When they announced that the first in-house Windows tablet was on the way, Microsoft got a lot of people excited. We were presented with a lot of interesting information, impressive potential, and the beginning of a serious Windows 8 vs iOS showdown. What we did not get was information on pricing.
So far there has been little information on this topic despite the time that has passed since the Surface tablet line announcement. The Windows RT version will apparently be priced competitively with other popular ARM tablets while the full Windows 8 version will run about as much as an Ultrabook, but nothing more specific us known. That could be taken in a few different ways and there are signs that it might be very good for consumers.
Since the ARM side of the Surface line will be launching first, and since it is the less expensive option, there has been some speculation that it would amount to a budget tablet alternative to the more expensive and fully functional Windows 8 model. Nobody really thought it would succeed on its own. If rumors are to be believed, however, on October 26th the Microsoft Surface will be available for just $199!
This is completely unconfirmed, of course. It could be completely baseless. Consider the thought process behind it, though. The Windows RT Surface will be competing more directly against Android tablets and iPads then its Windows 8 counterpart. The Windows 8 model is really more of a laptop alternative, though obviously the RT model retains some of that capability. In order to compete with the most successful Android tablets, it will be important to not attempt to sell at a completely different price range.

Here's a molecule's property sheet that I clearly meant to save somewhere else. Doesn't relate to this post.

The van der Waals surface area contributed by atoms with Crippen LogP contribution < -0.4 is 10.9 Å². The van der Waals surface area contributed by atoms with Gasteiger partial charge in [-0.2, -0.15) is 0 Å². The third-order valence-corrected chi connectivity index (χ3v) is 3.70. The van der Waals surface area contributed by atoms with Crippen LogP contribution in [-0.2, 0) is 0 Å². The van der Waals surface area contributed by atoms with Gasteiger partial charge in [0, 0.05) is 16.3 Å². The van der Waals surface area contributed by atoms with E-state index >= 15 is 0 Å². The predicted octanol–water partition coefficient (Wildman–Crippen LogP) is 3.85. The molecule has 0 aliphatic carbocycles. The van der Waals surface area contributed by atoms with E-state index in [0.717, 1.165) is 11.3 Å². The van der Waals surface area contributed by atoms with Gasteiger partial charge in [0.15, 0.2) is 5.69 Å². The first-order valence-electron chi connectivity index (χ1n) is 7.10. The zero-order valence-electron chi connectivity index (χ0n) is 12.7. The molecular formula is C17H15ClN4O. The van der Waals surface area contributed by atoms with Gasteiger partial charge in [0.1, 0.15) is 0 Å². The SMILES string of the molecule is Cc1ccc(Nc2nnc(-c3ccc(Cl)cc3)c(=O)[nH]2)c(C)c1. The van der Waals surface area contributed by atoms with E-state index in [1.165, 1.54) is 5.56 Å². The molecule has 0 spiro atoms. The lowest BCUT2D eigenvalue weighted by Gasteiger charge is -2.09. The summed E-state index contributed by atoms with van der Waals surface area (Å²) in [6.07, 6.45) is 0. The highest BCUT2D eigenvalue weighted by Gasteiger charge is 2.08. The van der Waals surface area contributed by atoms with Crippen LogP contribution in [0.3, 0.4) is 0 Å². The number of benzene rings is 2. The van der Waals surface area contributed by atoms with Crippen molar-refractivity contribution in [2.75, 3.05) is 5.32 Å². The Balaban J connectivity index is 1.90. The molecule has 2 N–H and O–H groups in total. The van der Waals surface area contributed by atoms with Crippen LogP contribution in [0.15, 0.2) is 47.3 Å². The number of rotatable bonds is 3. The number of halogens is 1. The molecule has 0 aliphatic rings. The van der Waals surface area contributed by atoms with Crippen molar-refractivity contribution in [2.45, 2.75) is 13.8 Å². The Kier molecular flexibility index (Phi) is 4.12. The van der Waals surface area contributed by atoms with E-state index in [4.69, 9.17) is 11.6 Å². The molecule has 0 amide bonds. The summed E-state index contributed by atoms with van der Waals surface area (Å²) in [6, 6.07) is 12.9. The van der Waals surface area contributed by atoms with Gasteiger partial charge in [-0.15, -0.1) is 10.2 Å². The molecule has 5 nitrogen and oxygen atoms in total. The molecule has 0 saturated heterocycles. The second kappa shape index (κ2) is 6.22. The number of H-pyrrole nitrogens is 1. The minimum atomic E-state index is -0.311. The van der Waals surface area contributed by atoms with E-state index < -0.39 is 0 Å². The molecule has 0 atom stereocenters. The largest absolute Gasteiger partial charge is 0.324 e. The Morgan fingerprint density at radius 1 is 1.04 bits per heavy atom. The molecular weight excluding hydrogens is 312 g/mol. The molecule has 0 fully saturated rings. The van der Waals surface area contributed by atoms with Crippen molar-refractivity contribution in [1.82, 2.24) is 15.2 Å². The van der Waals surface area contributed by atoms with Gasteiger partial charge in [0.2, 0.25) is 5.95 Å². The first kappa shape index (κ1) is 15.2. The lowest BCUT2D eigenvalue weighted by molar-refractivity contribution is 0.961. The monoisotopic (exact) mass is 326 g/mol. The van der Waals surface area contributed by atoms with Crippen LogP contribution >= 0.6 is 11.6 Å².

The Kindle Fire and Nexus 7, Android’s two best selling tablets at the moment, are both 7” devices that sell for $199. To match that price, especially given that the Surface is a larger device, Microsoft would have to be willing to sell at a loss. How much of a loss is hard to guess at, but at the very least it would be expected that they negate the licensing cost for Windows RT and subsidize some amount of the hardware.
Amazon is doing the same thing with some success thanks to the Kindle Fire’s integrated storefront. Since Windows RT will be locked to the Microsoft Store and desktop functionality will be minimal this is a realistic way for the company to offset some of their expenses. It all depends on how much of a gamble Microsoft is willing to make on Surface users’ spending habits.
This move, if it actually happens, would certainly go even further toward alienating already stressed OEM partners. Acer in particular stands out as upset over Microsoft’s move into hardware, but any company hoping to gain traction in Windows RT tablets will be at a disadvantage to the Surface. After all, Microsoft is the only organization likely to be getting a cut of all customer purchases any time soon.
Realistically, this is a long shot. There are small indications that it could happen and a lot of speculation and hoping going on among the fans, but $199 is an extremely low price for something like the 32GB Surface. We shall have to wait and see.